Amber’s project for 2014: My 52 Weeks of Agatha Christie. Here’s her explanation.
This Week: Fandoms
We have three Tumblr blogs, in addition to our regular shop blog:
Books and Decay, maintained by Amber – interesting photos with literary quotes to match
Hardboiled, maintained by JB – pulp covers, film noir and other images of crime and mystery
On This Date
July 5, 1893 – Golden Age author Anthony Berkeley Cox was born. As Anthony Berkeley he wrote one of Bill’s favorites, Poisoned Chocolates Case (1929). As Francis Iles, he wrote Before the Fact (1932) filmed by Hitchcock as Suspicion in 1941
July 5 – from Hollywood: Warren Oates (1928, Depoy, KY), Edie Falco (1963, Brooklyn), and Eva Green (1980, Paris)
July 6, 1899 – Mignon G. Eberhart – prolific novelist and MWA Grand Master was born
July 6 – a flock of Hollywood Stars: Janet Leigh (1927, Merced, CA), Ned Beatty (1937, Louisville), Burt Ward (1945, LA), and Sly Stallone (1946, NYC) – yes, Robin is older than Rocky!
July 6, 1937 - 9th of the dozen victims credited to the Cleveland Torso Murderer found. She would never be identified
July 6, 1951 – Lynda Robinson, author of the historical Egyptian series, was born
July 8, 1892 – future Chicago crime boss Dean “Dion” O’Banion was born in Maroa, IL
July 7, 1930 – Sir Arthur Conan Doyle died
July 7, 1946 – Joe Spano – Henry Goldblume on “Hill Street Blues” – was born in San Francisco
July 8, 1843 – future lawman Virgil Earp was born in Hartford, KY
July 8, 1859 – Fergus Hume, author of what is thought to be the rarest of all mysteries ever written (The Mystery of the Hansom Cab, self-published in Australia in 1886 – only 2 copies are thought to still exist) was born in London
July 8, 1911 – John Ball, creator of Virgil Tibbs, was born in Schenectady. In the Heat of the Night was published in 1965
July 8, 1918 – future TV PI Peter Gunn, Craig Stevens was born in Liberty, MO
July 8, 1942 – future mystery bookseller, editor and man-about-mysteries Otto Penzler was born
July 8, 1947 – Roswell: whatever it was that crashed, crashed
July 8, 1948 – future firefighter and Shamus-winning mystery author Earl Emerson was born in Tacoma
July 8 – of Hollywood royalty, Anjelica Huston was born in Santa Monica (1951) and Kevin Bacon was born in Philadelphia (1958)
July 9, 1775 – English writer William Gregory Lewis was born. His 1795 novel The Monk caused a scandal due to what was viewed as excessive blood, murder and ‘immorality’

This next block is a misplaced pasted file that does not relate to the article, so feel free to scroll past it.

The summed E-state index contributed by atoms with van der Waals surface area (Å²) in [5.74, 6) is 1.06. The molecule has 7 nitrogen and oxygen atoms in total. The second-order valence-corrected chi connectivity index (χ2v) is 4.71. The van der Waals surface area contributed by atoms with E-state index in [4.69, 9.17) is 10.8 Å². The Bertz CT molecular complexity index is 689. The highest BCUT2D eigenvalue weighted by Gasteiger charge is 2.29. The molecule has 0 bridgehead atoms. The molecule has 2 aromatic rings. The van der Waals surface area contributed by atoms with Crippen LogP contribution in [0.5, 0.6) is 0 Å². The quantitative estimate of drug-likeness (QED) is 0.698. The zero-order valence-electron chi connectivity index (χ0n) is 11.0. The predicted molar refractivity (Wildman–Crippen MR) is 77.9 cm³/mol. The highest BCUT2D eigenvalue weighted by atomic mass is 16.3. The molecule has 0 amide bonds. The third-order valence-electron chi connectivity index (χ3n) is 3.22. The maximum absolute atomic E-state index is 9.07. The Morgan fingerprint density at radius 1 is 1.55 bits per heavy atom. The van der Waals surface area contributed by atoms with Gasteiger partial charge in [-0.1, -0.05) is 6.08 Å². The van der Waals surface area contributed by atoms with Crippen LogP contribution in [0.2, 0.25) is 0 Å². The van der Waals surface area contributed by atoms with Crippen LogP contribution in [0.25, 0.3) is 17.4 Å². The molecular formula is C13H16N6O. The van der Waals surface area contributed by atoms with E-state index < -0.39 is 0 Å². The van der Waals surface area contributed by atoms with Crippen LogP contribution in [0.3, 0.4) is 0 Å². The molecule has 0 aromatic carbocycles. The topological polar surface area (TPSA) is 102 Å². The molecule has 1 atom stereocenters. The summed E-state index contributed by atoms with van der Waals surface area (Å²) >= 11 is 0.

July 9 – a big day in Hollywood: Brian Dennehy (Bridgeport, CT), Richard Roundtree (1942, New Rochelle, CT. Shaft comes in 1971), Chris Cooper (1951, Kansas City), Jimmy Smits (1955, Brooklyn), Tom Hanks (1957, Concord, CA) and Kelly McGillis (1956, Newport Beach, CA)
July 9 - Lionel White in Buffalo, NY (1905), Nancy Taylor Rosenberg was born in Dallas (1946), Dean Koontz was born in Everett, PA (1945)
July 9, 1945 – Gerald Manson Ford was born in Everett, MA. His friends call him Jerry, the spines of his books say G.M. Ford
July 10, 1875 – E.C. Bentley – creator of the fallible Det. Trent – was born in London
July 10, 1897 – Jack Diamond was born in Philadelphia. Bootlegger and gangster, he’d become known as “Legs” for his dance talent and his ability to escape enemies
July 10, 1914 - Dan J. Marlowe was born in Lowell, MA
July 10, 1923 – the prolific Deloris Florine Stanton Forbes was born in Kansas City. She’s most well known for the work under her pen name Stanton Forbes
July 10, 1928 – Hubert Monteilhet was born in Paris
July 10, 1973 – the jet-setting grandson of J. Paul Getty was kidnapped
July 11, 1804 – the Burr/Hamilton duel
July 11, 1910 – pulp writer Hugh B. Cave was born in Chester, England
July 11, 1931 – San Francisco homicide detective Dave Toschi was born. He would later be a lead investigator in the Zodiac case and legend has it Steve McQueen modeled his performance in Bullitt after him
July 11, 1983 – Ross Macdonald died
And Have a Relaxing and Book-Filled Weekend!